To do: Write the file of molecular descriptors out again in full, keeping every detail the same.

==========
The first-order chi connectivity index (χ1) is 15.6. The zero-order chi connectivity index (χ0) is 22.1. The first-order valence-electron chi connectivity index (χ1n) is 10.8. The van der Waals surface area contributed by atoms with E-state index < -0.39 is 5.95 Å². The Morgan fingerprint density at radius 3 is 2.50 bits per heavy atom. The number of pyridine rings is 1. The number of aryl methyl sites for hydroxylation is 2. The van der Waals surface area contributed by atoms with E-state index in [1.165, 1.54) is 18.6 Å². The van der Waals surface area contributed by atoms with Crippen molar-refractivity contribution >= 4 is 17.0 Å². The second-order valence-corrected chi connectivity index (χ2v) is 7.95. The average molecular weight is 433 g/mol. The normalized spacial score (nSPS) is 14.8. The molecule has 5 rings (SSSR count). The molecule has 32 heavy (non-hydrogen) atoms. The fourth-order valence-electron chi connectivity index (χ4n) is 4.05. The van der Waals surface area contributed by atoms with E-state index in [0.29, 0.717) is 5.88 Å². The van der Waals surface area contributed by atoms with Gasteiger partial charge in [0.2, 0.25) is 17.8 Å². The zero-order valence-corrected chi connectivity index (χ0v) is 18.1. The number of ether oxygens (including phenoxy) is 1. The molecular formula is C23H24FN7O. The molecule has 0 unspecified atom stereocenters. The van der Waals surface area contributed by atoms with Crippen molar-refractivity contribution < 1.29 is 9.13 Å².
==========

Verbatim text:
The first-order chi connectivity index (χ1) is 15.6. The zero-order chi connectivity index (χ0) is 22.1. The first-order valence-electron chi connectivity index (χ1n) is 10.8. The van der Waals surface area contributed by atoms with E-state index < -0.39 is 5.95 Å². The Morgan fingerprint density at radius 3 is 2.50 bits per heavy atom. The number of pyridine rings is 1. The number of aryl methyl sites for hydroxylation is 2. The van der Waals surface area contributed by atoms with E-state index in [1.165, 1.54) is 18.6 Å². The van der Waals surface area contributed by atoms with Crippen molar-refractivity contribution >= 4 is 17.0 Å². The second-order valence-corrected chi connectivity index (χ2v) is 7.95. The average molecular weight is 433 g/mol. The normalized spacial score (nSPS) is 14.8. The molecule has 5 rings (SSSR count). The molecule has 32 heavy (non-hydrogen) atoms. The fourth-order valence-electron chi connectivity index (χ4n) is 4.05. The van der Waals surface area contributed by atoms with E-state index in [0.29, 0.717) is 5.88 Å². The van der Waals surface area contributed by atoms with Gasteiger partial charge in [0.2, 0.25) is 17.8 Å². The zero-order valence-corrected chi connectivity index (χ0v) is 18.1. The number of ether oxygens (including phenoxy) is 1. The molecular formula is C23H24FN7O. The molecule has 0 unspecified atom stereocenters. The van der Waals surface area contributed by atoms with Crippen molar-refractivity contribution < 1.29 is 9.13 Å².